Nature published a study reporting a correlation between declines in farmland bird populations in the Netherlands and use of the neonicotinoid pesticide imidacloprid. A before the headlines analysis accompanied these comments.
Dr Dave Moore, Senior Scientist at CABI, said:
“The paper once again demonstrates that effective alternatives to chemical pesticides are urgently needed. If a fraction of the money spent on chemical insecticide research was spent on developing biological pesticides, we could have environmentally safe methods of delivering control that would have many benefits over the chemicals. Not least of the benefits would be increased control of pests by the biodiversity killed as collateral damage by chemicals. Biological pesticides can be incredibly cheap to develop and can deliver control that is as effective, though with different characteristics, as chemicals.”
Dr Raimund Grau, Senior Ecotoxicologist at Bayer CropScience, said:
“The hypothesis of the authors and their conclusions primarily build on data sets which were already published by van Dijk et al. (2013). This referenced publication used the same imidacloprid surface water data set to claim declines in Dutch surface water invertebrates and was recently rebutted in another publication by Vijver and van der Brink (2014). The published rebuttal criticised both the method used and the conclusions reached in this analysis. In particular, the measurement of imidacloprid residues and macro-invertebrate monitoring were not even taken from the same locations, nor at the same time. The study of Van Dijk et al. (2013) has also been evaluated by the authorisation board in The Netherlands, Ctgb. Ctgb concluded that this study cannot be used to show a causal relationship between the concentration of imidacloprid and the number of observed species. Therefore, if this conclusion that imidacloprid causes declines in Dutch surface water invertebrates is not reliable, then drawing the additional conclusion that the same imidacloprid water residues are responsible for bird population declines that feed on these aquatic invertebrates, is even less plausible.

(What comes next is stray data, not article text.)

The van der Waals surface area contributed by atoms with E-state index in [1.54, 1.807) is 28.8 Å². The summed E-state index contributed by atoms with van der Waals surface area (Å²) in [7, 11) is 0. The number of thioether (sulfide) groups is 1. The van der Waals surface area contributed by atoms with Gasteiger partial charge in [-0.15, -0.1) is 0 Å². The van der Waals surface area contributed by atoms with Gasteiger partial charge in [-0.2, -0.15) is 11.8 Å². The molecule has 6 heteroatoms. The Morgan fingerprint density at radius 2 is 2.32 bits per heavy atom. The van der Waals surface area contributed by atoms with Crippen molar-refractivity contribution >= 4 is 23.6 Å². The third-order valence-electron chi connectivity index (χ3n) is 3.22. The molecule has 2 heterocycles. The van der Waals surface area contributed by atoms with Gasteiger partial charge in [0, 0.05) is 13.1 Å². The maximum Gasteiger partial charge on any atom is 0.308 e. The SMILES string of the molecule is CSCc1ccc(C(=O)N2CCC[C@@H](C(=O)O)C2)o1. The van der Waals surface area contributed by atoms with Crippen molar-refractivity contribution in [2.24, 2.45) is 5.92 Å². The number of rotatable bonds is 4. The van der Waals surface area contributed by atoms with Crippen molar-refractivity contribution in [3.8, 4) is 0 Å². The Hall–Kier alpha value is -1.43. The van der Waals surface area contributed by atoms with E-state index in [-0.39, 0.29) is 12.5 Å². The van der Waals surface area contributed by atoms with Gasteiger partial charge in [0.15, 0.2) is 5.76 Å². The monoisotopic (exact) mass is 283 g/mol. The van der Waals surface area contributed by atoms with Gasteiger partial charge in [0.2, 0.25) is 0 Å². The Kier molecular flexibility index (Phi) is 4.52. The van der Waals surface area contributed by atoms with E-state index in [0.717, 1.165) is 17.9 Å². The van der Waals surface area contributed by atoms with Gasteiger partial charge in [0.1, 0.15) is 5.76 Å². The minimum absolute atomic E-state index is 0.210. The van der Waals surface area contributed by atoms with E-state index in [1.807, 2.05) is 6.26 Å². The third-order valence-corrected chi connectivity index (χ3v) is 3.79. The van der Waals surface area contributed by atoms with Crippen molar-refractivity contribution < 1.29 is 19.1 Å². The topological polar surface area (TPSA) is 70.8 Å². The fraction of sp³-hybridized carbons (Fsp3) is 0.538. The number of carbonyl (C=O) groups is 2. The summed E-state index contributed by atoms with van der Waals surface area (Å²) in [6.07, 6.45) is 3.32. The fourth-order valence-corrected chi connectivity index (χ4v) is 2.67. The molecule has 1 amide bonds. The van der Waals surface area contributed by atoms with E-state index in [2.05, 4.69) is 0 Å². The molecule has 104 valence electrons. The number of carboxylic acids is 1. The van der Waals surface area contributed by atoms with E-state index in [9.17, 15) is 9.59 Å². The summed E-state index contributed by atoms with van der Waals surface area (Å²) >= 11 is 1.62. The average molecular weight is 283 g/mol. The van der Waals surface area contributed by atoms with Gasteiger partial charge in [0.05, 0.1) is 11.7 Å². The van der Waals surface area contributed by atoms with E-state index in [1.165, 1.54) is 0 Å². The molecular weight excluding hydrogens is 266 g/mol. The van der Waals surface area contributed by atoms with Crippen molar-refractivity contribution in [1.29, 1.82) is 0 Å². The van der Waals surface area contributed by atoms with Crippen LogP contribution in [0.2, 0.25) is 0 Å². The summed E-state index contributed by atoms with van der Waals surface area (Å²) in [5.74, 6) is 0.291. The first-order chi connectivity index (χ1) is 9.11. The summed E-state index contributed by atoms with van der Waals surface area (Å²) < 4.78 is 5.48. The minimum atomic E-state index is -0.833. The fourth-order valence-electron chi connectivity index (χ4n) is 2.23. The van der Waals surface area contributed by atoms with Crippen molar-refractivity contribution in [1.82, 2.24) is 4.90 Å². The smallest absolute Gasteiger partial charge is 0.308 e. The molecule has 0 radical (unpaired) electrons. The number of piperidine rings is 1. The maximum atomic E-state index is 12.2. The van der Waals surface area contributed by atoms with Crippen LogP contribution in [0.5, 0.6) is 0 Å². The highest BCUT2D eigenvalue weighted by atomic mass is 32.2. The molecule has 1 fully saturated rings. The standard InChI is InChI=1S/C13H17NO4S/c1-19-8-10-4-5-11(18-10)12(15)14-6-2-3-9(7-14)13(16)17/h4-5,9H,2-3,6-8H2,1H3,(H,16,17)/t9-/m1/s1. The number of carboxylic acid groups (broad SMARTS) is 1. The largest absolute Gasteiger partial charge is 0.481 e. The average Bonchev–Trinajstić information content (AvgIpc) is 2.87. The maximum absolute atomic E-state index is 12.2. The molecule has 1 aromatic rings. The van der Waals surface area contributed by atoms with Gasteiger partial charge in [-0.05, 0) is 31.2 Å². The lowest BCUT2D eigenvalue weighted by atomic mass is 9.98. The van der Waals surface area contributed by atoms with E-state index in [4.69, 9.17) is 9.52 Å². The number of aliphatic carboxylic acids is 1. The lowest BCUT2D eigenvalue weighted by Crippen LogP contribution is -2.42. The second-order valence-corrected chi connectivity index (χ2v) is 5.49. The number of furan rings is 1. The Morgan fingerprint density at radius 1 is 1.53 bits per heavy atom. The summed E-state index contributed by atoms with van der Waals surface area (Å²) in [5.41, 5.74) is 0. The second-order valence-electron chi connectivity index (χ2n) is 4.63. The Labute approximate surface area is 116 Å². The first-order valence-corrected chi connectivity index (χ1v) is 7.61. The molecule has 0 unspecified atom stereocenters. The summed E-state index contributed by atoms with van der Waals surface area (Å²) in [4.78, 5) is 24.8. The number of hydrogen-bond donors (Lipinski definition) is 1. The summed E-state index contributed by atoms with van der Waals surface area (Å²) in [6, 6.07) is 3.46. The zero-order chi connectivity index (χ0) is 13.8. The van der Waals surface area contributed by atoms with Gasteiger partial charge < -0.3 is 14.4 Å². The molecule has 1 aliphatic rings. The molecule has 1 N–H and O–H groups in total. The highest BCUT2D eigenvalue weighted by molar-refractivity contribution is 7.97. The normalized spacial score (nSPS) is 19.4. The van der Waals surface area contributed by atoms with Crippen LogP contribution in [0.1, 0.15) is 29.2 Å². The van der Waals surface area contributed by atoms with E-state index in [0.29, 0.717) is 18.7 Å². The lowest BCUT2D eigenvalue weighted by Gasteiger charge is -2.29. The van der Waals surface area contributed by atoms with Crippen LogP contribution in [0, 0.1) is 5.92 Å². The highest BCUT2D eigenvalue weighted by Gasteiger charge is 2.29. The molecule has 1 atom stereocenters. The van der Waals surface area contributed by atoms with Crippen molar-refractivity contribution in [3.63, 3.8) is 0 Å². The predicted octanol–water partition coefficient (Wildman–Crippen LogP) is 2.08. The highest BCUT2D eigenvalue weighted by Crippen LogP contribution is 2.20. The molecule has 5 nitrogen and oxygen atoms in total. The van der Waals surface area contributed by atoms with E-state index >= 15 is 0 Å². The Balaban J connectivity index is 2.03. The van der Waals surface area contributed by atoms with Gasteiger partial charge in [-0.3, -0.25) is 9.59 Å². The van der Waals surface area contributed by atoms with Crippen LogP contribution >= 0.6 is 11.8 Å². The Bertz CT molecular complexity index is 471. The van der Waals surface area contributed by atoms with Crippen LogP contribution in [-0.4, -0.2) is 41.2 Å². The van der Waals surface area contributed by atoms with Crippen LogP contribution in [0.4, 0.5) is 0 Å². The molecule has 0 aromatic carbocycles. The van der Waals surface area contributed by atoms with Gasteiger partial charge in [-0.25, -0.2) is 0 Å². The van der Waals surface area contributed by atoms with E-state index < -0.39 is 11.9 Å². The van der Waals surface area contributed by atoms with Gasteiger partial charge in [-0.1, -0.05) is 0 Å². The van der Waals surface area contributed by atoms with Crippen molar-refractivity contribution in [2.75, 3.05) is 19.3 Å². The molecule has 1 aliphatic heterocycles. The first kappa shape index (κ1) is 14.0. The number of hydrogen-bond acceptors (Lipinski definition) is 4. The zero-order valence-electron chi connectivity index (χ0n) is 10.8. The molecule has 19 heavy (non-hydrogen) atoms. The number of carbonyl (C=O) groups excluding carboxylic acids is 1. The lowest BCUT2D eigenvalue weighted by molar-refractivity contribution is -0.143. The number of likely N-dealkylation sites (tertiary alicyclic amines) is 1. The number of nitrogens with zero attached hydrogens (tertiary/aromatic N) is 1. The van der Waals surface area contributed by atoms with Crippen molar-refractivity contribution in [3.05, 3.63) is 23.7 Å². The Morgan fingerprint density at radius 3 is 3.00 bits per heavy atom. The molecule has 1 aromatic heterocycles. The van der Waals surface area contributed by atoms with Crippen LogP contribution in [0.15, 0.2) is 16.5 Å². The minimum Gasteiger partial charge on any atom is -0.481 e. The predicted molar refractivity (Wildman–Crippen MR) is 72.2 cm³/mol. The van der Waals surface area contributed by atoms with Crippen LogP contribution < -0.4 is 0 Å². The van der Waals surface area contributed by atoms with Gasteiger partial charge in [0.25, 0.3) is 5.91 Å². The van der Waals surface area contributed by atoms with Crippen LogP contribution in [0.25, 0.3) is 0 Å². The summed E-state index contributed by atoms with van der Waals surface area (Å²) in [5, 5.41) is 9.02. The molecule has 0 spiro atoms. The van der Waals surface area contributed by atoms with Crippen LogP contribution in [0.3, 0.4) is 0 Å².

“The basis for the correlation of “concentration in water” leading to “decline in food resource, as the investigated species live on emerging insects” is not substantiated. Most of the birds on the list are not foraging to a large extent on insects emerging from water bodies. Some of the species showing significant negative correlations have a diet that would be dominated by invertebrates other than those with aquatic life stages e.g. skylarks predominantly feed on ground dwelling Coleoptera, spiders etc., Mistle thrush on earthworms, snails etc., Starling on leatherjackets and other soil invertebrates.
“No attempt is made to account for other possible sources of the reported “decline” like change of habitat. Two of the authors (van Turnhout and Foppen) in 2010 concluded “that trophic mismatches (consequent on climate change) may have become a major cause for population declines in long-distance migrants in highly seasonal habitats.” This conclusion was for forests but agricultural areas are even more seasonal. Therefore this known aspect should have been considered in an unprejudiced research project, especially when in this study too all the exclusively insectivorous species with a significantly negative trend are long-distant migrants.
“Overall, this is a correlational study of potential indirect effects of imidacloprid on birds and does not test causality. The strong bias of the publication is evident e.g. by a sentence like this “However, as our results are correlative, we cannot exclude other trophic or direct ways in which imidacloprid may have an effect on the bird population trends. Food resource depletion may not be the only or even the most important cause of decline. Other possible causes of decline include trophic accumulation of this neonicotinoid …”. Other potential causes of a bird population decline are not even mentioned.”
Both,C. et al., Avian population consequences of climate change are most severe for long-distance migrants in seasonal habitats Proc. R. Soc. B. 2010 277 1685 1259-1266doi:10.1098/rspb.2009.1525
Prof Charles Godfray FRS, Oxford Martin School, Oxford University said:
“The strength of this work is that it brings together for the first time datasets on bird populations and neonicotinoid concentrations in the environment to ask very important questions. But as the authors acknowledge it is a correlative study and there will be debate about the detailed statistical methodologies used (for example whether all confounding variables have been accounted for and whether spatial covariance in the data has been adequately dealt with). What I take from this paper and other work on the effects of neonicotinoids on insect pollinators is the enormous importance of setting up large, replicated field experiments in real agricultural landscapes to get much harder data on the effects of this class of insecticide on all elements of biodiversity.”
Prof Godfray is Chair of Defra’s Pollinator Expert Advisory Group
Dr Grau’s, employer, Bayer CropScience, manufactures neonicotinoids including Imidacloprid
‘Declines in insectivorous birds are associated with high neonicotinoid concentrations’ by Caspar Hallmann et al published in Nature on Wednesday 9 July.